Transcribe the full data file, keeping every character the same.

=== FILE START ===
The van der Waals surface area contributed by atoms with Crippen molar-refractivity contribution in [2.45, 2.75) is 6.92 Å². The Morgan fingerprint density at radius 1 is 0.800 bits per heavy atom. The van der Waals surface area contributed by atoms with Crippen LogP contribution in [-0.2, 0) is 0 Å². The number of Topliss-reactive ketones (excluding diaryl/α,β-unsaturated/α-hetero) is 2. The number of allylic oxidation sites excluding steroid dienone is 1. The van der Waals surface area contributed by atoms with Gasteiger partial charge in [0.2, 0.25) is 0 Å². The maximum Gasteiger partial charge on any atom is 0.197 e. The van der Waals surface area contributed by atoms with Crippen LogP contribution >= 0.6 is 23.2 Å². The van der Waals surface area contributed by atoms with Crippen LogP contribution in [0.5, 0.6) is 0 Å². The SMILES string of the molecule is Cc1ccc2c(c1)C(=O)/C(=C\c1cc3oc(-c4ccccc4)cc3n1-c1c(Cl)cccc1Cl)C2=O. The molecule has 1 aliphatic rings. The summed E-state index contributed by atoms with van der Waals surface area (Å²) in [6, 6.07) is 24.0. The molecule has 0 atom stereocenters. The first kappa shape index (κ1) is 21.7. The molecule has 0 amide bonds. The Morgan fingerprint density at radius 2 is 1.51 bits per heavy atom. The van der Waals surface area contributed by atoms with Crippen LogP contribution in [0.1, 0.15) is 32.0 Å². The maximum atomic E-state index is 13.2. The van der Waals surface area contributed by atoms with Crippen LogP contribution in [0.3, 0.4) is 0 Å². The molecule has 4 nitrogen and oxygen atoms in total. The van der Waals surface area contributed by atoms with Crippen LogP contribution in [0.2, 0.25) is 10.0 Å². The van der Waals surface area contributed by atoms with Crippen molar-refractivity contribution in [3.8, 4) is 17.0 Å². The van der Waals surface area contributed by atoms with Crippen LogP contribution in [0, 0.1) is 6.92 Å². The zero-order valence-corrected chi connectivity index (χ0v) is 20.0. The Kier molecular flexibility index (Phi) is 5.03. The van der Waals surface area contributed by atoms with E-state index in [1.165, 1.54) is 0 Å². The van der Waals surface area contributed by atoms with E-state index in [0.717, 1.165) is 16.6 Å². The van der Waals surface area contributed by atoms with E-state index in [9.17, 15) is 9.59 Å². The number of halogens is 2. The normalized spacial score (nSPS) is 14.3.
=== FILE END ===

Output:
The van der Waals surface area contributed by atoms with Crippen molar-refractivity contribution in [2.45, 2.75) is 6.92 Å². The Morgan fingerprint density at radius 1 is 0.800 bits per heavy atom. The van der Waals surface area contributed by atoms with Crippen LogP contribution in [-0.2, 0) is 0 Å². The number of Topliss-reactive ketones (excluding diaryl/α,β-unsaturated/α-hetero) is 2. The number of allylic oxidation sites excluding steroid dienone is 1. The van der Waals surface area contributed by atoms with Gasteiger partial charge in [0.2, 0.25) is 0 Å². The maximum Gasteiger partial charge on any atom is 0.197 e. The van der Waals surface area contributed by atoms with Crippen LogP contribution >= 0.6 is 23.2 Å². The van der Waals surface area contributed by atoms with Crippen LogP contribution in [0.5, 0.6) is 0 Å². The SMILES string of the molecule is Cc1ccc2c(c1)C(=O)/C(=C\c1cc3oc(-c4ccccc4)cc3n1-c1c(Cl)cccc1Cl)C2=O. The molecule has 1 aliphatic rings. The summed E-state index contributed by atoms with van der Waals surface area (Å²) in [6, 6.07) is 24.0. The molecule has 0 atom stereocenters. The first kappa shape index (κ1) is 21.7. The molecule has 0 amide bonds. The Morgan fingerprint density at radius 2 is 1.51 bits per heavy atom. The van der Waals surface area contributed by atoms with Crippen LogP contribution in [0.1, 0.15) is 32.0 Å². The maximum atomic E-state index is 13.2. The van der Waals surface area contributed by atoms with Crippen LogP contribution in [0.3, 0.4) is 0 Å². The molecule has 4 nitrogen and oxygen atoms in total. The van der Waals surface area contributed by atoms with Crippen LogP contribution in [0.2, 0.25) is 10.0 Å². The van der Waals surface area contributed by atoms with Crippen molar-refractivity contribution in [3.8, 4) is 17.0 Å². The van der Waals surface area contributed by atoms with Crippen LogP contribution in [0, 0.1) is 6.92 Å². The zero-order valence-corrected chi connectivity index (χ0v) is 20.0. The Kier molecular flexibility index (Phi) is 5.03. The van der Waals surface area contributed by atoms with E-state index in [1.165, 1.54) is 0 Å². The van der Waals surface area contributed by atoms with E-state index in [0.717, 1.165) is 16.6 Å². The van der Waals surface area contributed by atoms with E-state index in [9.17, 15) is 9.59 Å². The number of halogens is 2. The normalized spacial score (nSPS) is 14.3.